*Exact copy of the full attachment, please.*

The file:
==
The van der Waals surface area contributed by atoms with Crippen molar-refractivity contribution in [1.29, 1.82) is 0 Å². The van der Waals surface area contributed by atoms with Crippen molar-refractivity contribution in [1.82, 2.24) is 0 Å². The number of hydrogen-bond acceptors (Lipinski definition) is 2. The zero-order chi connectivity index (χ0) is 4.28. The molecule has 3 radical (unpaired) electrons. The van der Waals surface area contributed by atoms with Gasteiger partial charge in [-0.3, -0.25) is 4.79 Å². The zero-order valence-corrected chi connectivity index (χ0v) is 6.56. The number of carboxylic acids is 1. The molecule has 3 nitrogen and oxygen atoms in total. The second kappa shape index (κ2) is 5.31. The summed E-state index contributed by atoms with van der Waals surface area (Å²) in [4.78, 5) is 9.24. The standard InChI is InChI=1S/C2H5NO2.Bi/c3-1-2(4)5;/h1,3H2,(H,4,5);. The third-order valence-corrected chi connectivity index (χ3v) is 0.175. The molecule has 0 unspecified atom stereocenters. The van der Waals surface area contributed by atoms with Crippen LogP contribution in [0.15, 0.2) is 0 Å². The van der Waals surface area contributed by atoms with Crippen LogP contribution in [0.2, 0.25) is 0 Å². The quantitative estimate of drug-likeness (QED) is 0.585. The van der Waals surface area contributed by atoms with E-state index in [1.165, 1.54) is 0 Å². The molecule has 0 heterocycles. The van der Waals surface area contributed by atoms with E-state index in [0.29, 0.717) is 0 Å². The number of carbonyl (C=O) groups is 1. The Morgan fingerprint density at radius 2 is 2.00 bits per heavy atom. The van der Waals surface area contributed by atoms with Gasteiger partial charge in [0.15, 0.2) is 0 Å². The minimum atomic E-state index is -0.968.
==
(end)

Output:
The van der Waals surface area contributed by atoms with Crippen molar-refractivity contribution in [1.29, 1.82) is 0 Å². The van der Waals surface area contributed by atoms with Crippen molar-refractivity contribution in [1.82, 2.24) is 0 Å². The number of hydrogen-bond acceptors (Lipinski definition) is 2. The zero-order chi connectivity index (χ0) is 4.28. The molecule has 3 radical (unpaired) electrons. The van der Waals surface area contributed by atoms with Gasteiger partial charge in [-0.3, -0.25) is 4.79 Å². The zero-order valence-corrected chi connectivity index (χ0v) is 6.56. The number of carboxylic acids is 1. The molecule has 3 nitrogen and oxygen atoms in total. The second kappa shape index (κ2) is 5.31. The summed E-state index contributed by atoms with van der Waals surface area (Å²) in [4.78, 5) is 9.24. The standard InChI is InChI=1S/C2H5NO2.Bi/c3-1-2(4)5;/h1,3H2,(H,4,5);. The third-order valence-corrected chi connectivity index (χ3v) is 0.175. The molecule has 0 unspecified atom stereocenters. The van der Waals surface area contributed by atoms with Crippen LogP contribution in [0.15, 0.2) is 0 Å². The van der Waals surface area contributed by atoms with Crippen LogP contribution in [0.2, 0.25) is 0 Å². The quantitative estimate of drug-likeness (QED) is 0.585. The van der Waals surface area contributed by atoms with E-state index in [1.165, 1.54) is 0 Å². The molecule has 0 heterocycles. The van der Waals surface area contributed by atoms with E-state index in [0.29, 0.717) is 0 Å². The number of carbonyl (C=O) groups is 1. The Morgan fingerprint density at radius 2 is 2.00 bits per heavy atom. The van der Waals surface area contributed by atoms with Gasteiger partial charge in [0.15, 0.2) is 0 Å². The minimum atomic E-state index is -0.968.